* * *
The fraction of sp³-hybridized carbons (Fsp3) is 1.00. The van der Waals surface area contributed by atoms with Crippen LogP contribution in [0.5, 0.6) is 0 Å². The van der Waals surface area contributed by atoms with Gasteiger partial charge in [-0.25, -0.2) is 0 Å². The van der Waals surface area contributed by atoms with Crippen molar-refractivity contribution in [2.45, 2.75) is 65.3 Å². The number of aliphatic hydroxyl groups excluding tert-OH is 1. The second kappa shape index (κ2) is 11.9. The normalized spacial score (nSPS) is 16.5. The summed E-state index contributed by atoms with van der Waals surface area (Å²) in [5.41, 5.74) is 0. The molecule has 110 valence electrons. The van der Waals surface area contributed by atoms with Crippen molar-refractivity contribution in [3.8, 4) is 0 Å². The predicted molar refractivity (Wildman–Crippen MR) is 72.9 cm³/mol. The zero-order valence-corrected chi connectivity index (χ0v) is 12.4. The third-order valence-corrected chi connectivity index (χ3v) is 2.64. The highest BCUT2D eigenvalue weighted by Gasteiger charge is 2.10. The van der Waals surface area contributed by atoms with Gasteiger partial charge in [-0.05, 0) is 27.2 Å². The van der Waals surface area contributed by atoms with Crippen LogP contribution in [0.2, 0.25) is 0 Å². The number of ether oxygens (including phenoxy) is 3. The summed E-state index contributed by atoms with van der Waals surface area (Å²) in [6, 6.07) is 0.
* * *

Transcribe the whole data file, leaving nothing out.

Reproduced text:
The fraction of sp³-hybridized carbons (Fsp3) is 1.00. The van der Waals surface area contributed by atoms with Crippen LogP contribution in [0.5, 0.6) is 0 Å². The van der Waals surface area contributed by atoms with Gasteiger partial charge in [-0.25, -0.2) is 0 Å². The van der Waals surface area contributed by atoms with Crippen molar-refractivity contribution in [2.45, 2.75) is 65.3 Å². The number of aliphatic hydroxyl groups excluding tert-OH is 1. The second kappa shape index (κ2) is 11.9. The normalized spacial score (nSPS) is 16.5. The summed E-state index contributed by atoms with van der Waals surface area (Å²) in [5.41, 5.74) is 0. The molecule has 110 valence electrons. The van der Waals surface area contributed by atoms with Crippen molar-refractivity contribution in [3.8, 4) is 0 Å². The predicted molar refractivity (Wildman–Crippen MR) is 72.9 cm³/mol. The zero-order valence-corrected chi connectivity index (χ0v) is 12.4. The third-order valence-corrected chi connectivity index (χ3v) is 2.64. The highest BCUT2D eigenvalue weighted by Gasteiger charge is 2.10. The van der Waals surface area contributed by atoms with Gasteiger partial charge in [-0.05, 0) is 27.2 Å². The van der Waals surface area contributed by atoms with Crippen LogP contribution in [0.2, 0.25) is 0 Å². The number of ether oxygens (including phenoxy) is 3. The summed E-state index contributed by atoms with van der Waals surface area (Å²) in [6, 6.07) is 0.